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State v. Rivers

Superior Court of Delaware, Kent

March 19, 2019

STATE OF DELAWARE,
v.
MARSHALL RIVERS, Defendant.

          Submitted: January 11, 2019

          ORDER

          JEFFREY J CLARK JUDGE

         Upon Defendant's Motion for Sentence Modification - DENIED

         On this 19th day of March, 2019, having considered Defendant Marshall Rivers' ("Mr. Rivers") Motion for Sentence Modification and the record in this case, it appears that:

         1. Mr. Rivers pled guilty to Carrying a Concealed Deadly Weapon and Robbery Second Degree on July 16, 2018, on the day he was scheduled to go to trial regarding a twelve count indictment. Before his plea, the parties jointly represented that Mr. Rivers qualified as a habitual offender pursuant to 11 Del. C. §4214(d). Because of his extensive prior criminal record, he faced eighty years minimum mandatory incarceration had he been convicted of all charges. Pursuant to the plea agreement, the parties recommended that he be sentenced to an aggregate of thirteen years at Level V, suspended after four years, to be followed by six months Level IV Work Release, followed by one year at Level III probation. The Court ordered a presentence investigation. After considering the report and all relevant factors, it sentenced Mr. Rivers to six years of unsuspended Level V time as opposed to the four years recommended by the parties. Because this exceeded the sentence recommended by the parties, Mr. Rivers seeks a modification of sentence.

         2. During Mr. Rivers' July 16, 2018, plea colloquy, the Court asked him a series of questions to determine whether he was entering his plea knowingly, intelligently, and voluntarily. Most relevant to this motion was the following:

The Court: You understand, sir, that the Court is not bound by any sentencing agreement that you have made with the State?
Mr. Rivers: Yes, your Honor.

         Furthermore, Mr. Rivers checked the box indicating "No" on the Truth-in-Sentencing Guilty Plea Form next to the question "[h]as anyone promised you what your sentence will be?"

         3. After he entered his plea, the parties jointly recommended deferring his sentencing until July 20, 2018. While the Court followed the recommendation for deferred sentencing, it nevertheless cautioned Mr. Rivers again that it was not bound by the plea agreement's recommended sentence.

         4. On July 20, 2018, the Court convened for his sentencing but Mr. Rivers was not present. After the Court recessed, the attorneys left the courtroom. Mr. Rivers then appeared and claimed that he had been in the wrong courtroom. Contrary to his claim, the Deputy Attorney General reported that she in fact saw him after she exited the courtroom and that he was climbing the stairs from the courthouse's first floor where there were no open courtrooms. Next, the Court reconvened and addressed the matter. Namely, it stated:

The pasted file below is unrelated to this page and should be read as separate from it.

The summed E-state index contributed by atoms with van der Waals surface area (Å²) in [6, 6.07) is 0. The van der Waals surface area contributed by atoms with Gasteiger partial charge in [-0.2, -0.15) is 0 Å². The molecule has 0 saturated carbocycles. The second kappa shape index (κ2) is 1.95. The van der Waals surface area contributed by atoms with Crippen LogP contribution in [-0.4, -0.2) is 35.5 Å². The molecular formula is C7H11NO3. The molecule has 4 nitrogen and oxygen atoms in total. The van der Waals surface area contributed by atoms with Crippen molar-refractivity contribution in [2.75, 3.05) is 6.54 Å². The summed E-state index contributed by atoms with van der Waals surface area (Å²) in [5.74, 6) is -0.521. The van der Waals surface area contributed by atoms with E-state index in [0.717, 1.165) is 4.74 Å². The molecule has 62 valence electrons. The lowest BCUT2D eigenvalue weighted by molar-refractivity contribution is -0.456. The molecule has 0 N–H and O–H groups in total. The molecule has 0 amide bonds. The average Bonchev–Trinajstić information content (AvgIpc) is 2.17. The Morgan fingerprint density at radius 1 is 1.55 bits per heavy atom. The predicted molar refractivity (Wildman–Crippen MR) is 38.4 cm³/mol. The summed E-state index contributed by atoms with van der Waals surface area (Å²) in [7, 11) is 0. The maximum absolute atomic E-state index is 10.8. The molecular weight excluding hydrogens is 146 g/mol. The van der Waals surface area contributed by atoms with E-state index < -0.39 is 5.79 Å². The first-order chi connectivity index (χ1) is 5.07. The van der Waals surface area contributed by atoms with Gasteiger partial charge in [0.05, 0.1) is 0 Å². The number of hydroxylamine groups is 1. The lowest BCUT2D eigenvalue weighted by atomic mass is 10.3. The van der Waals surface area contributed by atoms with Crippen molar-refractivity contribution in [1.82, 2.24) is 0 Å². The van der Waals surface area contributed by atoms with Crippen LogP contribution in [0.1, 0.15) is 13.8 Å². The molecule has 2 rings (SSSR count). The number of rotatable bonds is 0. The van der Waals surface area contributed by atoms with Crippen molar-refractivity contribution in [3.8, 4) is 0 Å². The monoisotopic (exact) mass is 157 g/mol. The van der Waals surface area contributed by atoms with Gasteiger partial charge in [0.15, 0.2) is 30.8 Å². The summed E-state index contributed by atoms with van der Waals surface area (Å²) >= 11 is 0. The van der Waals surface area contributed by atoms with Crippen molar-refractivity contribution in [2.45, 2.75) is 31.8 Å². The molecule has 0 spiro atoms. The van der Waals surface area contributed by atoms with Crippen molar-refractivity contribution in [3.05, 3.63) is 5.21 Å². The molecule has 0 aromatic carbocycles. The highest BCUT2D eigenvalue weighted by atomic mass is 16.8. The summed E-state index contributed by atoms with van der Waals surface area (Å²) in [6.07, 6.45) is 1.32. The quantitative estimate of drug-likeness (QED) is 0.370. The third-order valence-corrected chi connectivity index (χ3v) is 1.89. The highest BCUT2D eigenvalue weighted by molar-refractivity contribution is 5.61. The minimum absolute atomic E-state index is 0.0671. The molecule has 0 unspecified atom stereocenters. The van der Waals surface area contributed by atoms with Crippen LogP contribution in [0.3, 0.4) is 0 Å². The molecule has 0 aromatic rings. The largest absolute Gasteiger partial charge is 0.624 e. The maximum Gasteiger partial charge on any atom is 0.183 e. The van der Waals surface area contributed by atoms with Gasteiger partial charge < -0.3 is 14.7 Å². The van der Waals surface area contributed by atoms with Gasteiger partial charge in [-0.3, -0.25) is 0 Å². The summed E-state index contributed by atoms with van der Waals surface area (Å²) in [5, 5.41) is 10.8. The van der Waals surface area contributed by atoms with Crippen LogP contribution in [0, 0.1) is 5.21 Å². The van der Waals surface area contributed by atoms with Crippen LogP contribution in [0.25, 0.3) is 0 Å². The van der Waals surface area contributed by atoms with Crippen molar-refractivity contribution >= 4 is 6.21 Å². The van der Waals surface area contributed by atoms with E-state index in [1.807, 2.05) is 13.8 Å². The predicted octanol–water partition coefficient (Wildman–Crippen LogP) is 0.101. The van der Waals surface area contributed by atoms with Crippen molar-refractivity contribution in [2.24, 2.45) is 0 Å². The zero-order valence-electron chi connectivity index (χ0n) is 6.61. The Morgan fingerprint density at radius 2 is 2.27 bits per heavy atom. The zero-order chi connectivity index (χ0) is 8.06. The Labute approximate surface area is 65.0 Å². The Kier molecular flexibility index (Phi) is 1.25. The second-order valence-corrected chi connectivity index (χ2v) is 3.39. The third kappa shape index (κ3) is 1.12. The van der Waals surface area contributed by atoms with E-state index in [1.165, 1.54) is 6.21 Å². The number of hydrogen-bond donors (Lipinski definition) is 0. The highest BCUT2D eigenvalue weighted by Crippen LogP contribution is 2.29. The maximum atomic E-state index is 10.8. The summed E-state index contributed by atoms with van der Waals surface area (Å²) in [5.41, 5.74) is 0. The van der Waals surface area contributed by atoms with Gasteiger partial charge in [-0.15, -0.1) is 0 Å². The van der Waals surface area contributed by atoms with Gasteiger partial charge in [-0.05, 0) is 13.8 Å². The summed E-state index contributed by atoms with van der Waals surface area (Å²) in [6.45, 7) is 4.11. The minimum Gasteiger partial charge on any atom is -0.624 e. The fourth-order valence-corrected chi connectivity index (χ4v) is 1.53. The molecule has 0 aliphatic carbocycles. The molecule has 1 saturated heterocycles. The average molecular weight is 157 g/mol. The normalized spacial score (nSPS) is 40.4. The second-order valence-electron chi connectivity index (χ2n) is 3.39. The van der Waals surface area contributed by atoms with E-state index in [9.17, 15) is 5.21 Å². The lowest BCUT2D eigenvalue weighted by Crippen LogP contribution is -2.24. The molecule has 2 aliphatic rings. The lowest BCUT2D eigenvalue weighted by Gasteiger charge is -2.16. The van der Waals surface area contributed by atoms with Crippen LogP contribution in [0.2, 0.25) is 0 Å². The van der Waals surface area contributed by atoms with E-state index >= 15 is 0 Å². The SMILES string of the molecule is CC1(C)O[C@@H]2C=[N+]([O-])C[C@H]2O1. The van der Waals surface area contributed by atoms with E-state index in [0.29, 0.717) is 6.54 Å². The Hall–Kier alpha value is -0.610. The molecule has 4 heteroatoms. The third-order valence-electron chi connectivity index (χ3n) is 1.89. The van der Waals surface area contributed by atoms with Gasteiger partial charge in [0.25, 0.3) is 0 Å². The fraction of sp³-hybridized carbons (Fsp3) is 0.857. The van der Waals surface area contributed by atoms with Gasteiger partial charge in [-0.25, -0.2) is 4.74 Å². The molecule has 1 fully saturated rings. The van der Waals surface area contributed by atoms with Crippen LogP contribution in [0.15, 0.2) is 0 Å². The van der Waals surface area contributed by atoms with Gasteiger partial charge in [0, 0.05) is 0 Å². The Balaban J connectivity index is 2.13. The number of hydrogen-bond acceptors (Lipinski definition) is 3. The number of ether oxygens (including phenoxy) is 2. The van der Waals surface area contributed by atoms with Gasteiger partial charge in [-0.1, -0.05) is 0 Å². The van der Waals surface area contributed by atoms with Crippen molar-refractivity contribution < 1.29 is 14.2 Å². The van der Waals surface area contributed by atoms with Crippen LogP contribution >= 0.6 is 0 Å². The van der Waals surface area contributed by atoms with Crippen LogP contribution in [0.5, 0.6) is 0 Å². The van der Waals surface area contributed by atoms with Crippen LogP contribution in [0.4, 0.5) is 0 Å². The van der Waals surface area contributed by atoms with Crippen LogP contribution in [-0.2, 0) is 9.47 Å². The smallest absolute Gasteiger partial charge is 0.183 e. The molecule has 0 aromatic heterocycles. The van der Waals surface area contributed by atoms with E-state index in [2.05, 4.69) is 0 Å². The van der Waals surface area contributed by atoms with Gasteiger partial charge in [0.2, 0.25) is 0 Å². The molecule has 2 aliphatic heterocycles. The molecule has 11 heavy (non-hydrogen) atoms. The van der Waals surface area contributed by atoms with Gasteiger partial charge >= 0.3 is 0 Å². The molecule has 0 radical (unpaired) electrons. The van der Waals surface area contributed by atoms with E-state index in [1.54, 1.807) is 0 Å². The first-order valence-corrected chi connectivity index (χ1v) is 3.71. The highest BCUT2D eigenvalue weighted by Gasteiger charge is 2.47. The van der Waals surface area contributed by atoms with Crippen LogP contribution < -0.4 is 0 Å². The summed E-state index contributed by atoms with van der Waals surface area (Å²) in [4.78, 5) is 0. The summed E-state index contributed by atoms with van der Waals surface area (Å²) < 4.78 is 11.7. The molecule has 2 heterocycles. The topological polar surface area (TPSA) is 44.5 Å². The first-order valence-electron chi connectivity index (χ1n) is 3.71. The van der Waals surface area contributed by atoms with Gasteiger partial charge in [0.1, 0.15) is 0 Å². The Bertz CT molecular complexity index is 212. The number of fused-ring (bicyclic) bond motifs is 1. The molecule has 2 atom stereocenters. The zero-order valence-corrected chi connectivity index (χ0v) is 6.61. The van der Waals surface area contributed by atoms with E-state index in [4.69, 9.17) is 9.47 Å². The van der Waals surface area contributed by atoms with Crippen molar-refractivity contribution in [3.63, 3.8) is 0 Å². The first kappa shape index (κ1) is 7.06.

The Court: … I took the plea with you earlier in the week. The Court does have to admit that it was concerned with your demeanor. You were laughing in part during the taking of the plea, and it's been represented that you do have a significant record which I'm not familiar with now as I'm sitting here. The Court was very clear that you were to appear here, be on time, and be ready for sentencing in this deferred sentencing.

         5. Furthermore, although the Court did not address it on the record, based upon his speech and his demeanor, the Court concluded that Mr. Rivers was impaired. Based upon what the parties jointly represented to the Court was his significant criminal history, the violent nature of the armed robbery at issue in the sentencing, and his demeanor both on the day of his scheduled trial and on the day of his sentencing, the Court ordered a presentence investigation.

         6. After the Court's Investigative Service Office completed its report, the Court sentenced Mr. Rivers on September 25, 2018. When sentencing him, the Court considered the presentence report, the arguments of counsel, Mr. Rivers' statement to the Court, and the circumstances surrounding the armed robbery at issue. The Court found no mitigating factors relevant to his sentencing. In contrast, it found five aggravating factors, including (1) Mr. Rivers' prior violent criminal conviction history, (2) the need for correctional treatment, (3) his failure to accept responsibility, (4) his demonstrated lack of amenability, and (5) undue depreciation of the offense. While SENTAC guidelines provided ...


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